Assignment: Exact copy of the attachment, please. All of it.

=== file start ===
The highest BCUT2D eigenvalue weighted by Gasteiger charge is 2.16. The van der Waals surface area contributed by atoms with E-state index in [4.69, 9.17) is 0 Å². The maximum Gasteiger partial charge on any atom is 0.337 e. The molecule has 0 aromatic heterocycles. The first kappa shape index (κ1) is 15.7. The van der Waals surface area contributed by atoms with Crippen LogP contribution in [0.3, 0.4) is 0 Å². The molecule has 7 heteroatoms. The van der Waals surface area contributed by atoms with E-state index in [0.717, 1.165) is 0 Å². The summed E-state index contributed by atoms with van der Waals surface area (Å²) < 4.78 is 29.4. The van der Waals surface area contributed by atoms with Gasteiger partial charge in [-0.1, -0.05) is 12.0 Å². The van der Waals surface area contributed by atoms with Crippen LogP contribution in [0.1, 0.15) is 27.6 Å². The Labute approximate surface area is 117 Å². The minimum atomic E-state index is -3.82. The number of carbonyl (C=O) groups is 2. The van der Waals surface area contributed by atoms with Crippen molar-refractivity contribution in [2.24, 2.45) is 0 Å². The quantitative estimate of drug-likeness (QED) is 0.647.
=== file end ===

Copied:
The highest BCUT2D eigenvalue weighted by Gasteiger charge is 2.16. The van der Waals surface area contributed by atoms with E-state index in [4.69, 9.17) is 0 Å². The maximum Gasteiger partial charge on any atom is 0.337 e. The molecule has 0 aromatic heterocycles. The first kappa shape index (κ1) is 15.7. The van der Waals surface area contributed by atoms with Crippen LogP contribution in [0.3, 0.4) is 0 Å². The molecule has 7 heteroatoms. The van der Waals surface area contributed by atoms with E-state index in [0.717, 1.165) is 0 Å². The summed E-state index contributed by atoms with van der Waals surface area (Å²) < 4.78 is 29.4. The van der Waals surface area contributed by atoms with Gasteiger partial charge in [-0.1, -0.05) is 12.0 Å². The van der Waals surface area contributed by atoms with Crippen LogP contribution in [0.1, 0.15) is 27.6 Å². The Labute approximate surface area is 117 Å². The minimum atomic E-state index is -3.82. The number of carbonyl (C=O) groups is 2. The van der Waals surface area contributed by atoms with Crippen molar-refractivity contribution in [2.24, 2.45) is 0 Å². The quantitative estimate of drug-likeness (QED) is 0.647.